Speaking to CNBC at the B20 meeting in Sydney, Joe Hockey , Treasurer of Australia, says it's important for the G-20 economies to stay engaged with the business community.» Read More
Stocks turned lower on Thursday, led by energy and financials, amid the strengthening dollar and a pair of credit downgrades on BP. Techs were among the best performers.
Stocks pared their gains Thursday after a report showed the services sector grew for a fifth straight month but wasn't a blowout number. Stocks had opened higher after a pair of encouraging employment reports.
U.S. stock index futures pointed to a higher open Thursday as investors waited for the next batch of key economic data in the hope that the economic recovery was gaining momentum.
Remember April 2009 when the G20 met in London? Gordon Brown was hosting world leaders and claiming he had saved the world while protests brought large parts of the UK capital to a halt.
The crisis the world went through is just an appetizer for a future one because the weaknesses that created it have not been addressed, Marc Faber, author and publisher of the Gloom, Doom and Boom Report, told CNBC Friday.
The G8 nations will announce Friday that they will no longer meet separately without the entire G20.
U.S. Treasury Secretary Timothy Geithner says he is seeing encouraging signs of a global economic rebound, but the world still has a way to go to emerge from the severe recession.
The leaders of the world’s largest nations are coming together this week in Pittsburgh. And Fast Money is watching 4 stocks that could move post G20 summit!
I have been warning clients for about two months that the mid-June-mid-October time period is the danger zone for a mood shift, and it looks like we're on schedule.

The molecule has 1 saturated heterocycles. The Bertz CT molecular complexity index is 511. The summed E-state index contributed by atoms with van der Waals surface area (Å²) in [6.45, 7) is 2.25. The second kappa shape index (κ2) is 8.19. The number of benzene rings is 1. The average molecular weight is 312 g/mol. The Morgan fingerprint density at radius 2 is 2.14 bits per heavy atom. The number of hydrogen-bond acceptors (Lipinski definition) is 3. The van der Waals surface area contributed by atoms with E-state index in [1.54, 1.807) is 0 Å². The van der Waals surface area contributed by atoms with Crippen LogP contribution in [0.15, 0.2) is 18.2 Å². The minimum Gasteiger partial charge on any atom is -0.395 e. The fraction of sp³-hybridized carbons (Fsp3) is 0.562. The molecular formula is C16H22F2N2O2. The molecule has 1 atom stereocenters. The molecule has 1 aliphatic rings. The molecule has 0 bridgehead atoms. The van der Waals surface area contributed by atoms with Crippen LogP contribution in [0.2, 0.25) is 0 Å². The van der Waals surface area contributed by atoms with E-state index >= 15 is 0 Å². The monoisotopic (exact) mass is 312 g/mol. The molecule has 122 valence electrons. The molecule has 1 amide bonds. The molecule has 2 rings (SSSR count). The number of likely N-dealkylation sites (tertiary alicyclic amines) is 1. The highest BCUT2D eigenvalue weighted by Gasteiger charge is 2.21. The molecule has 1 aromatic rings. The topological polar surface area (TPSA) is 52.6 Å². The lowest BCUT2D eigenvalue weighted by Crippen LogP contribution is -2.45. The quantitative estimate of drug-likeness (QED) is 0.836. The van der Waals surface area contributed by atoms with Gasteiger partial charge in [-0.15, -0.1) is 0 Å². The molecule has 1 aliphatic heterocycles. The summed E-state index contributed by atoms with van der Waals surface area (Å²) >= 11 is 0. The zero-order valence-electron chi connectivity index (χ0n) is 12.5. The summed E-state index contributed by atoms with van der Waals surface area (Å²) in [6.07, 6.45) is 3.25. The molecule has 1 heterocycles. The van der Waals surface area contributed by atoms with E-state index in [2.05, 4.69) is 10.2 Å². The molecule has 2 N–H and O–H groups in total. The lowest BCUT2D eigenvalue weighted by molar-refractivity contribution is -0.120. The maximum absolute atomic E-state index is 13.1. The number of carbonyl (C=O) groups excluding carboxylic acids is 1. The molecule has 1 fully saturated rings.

Emerging markets took the performance lead during the second quarter of 2009, with stocks in India and Russia jumping over 40%, as global markets recovered from multi-year lows.
Investors shifting their focus to opportunities overseas, encouraged by hopes of a recovery led by emerging markets, could see their returns increase as the dollar weakens and global indices rise.
It is an extraordinary number for extraordinary times: $1.1 trillion in aid, to be pumped into the world’s financial bloodstream. For the leaders gathered in London last week, it was tangible evidence that their economic summit meeting had yielded impressive results.
left/CNBC/Sections/News_And_Analysis/_Blogs/Guest_Blog/__COVER/fratto_t_100_2.jpg1100100010lefttruehttp://msnbcmedia.msn.comfalse1Pfalsefalse Thirty years after release of the album, London called again – this time by gathering leaders of the Group of 20 economies. But no one feared the same inflated expectations Clash fans might have had in advance of "London Calling."
It's been a long time since we had our President speak and the market rally, but we saw it on Thursday when President Obama had a news conference at the G-20 meeting and the market went up 50 or so points on the Dow Jones average.
Luckily for investors, the news isn’t yet priced into stocks. That means it is time to buy.
The word in London was to not look like a banker but to wear blue jeans so as to be able to get to and from work without incident during the G20 meeting. Probably good advice, but of no help to our President, who had to dress up and face the hostile world as leader, not candidate, for the first time.
The draft G20 statement apparently has everything for everyone and the euphoria in the markets is palpable with equity markets rallying strongly, bond yields are higher, and the US dollar is lower.
The members of the G20 are likely to call for at least a doubling of the International Monetary Fund's budget, if not more, UK Chancellor of the Exchequer Alistair Darling told CNBC Thursday.
US stocks looked set to continue their positive start to the quarter and jump higher at the open Thursday, as investors will look for reassurance from global leaders at the G20 summit in London.
The rise of protectionism is something to guard against says Victor Fung, chairman of the Li & Fung Group of companies. And while stimulus packages are welcomed and necessary, they must not promote protectionism.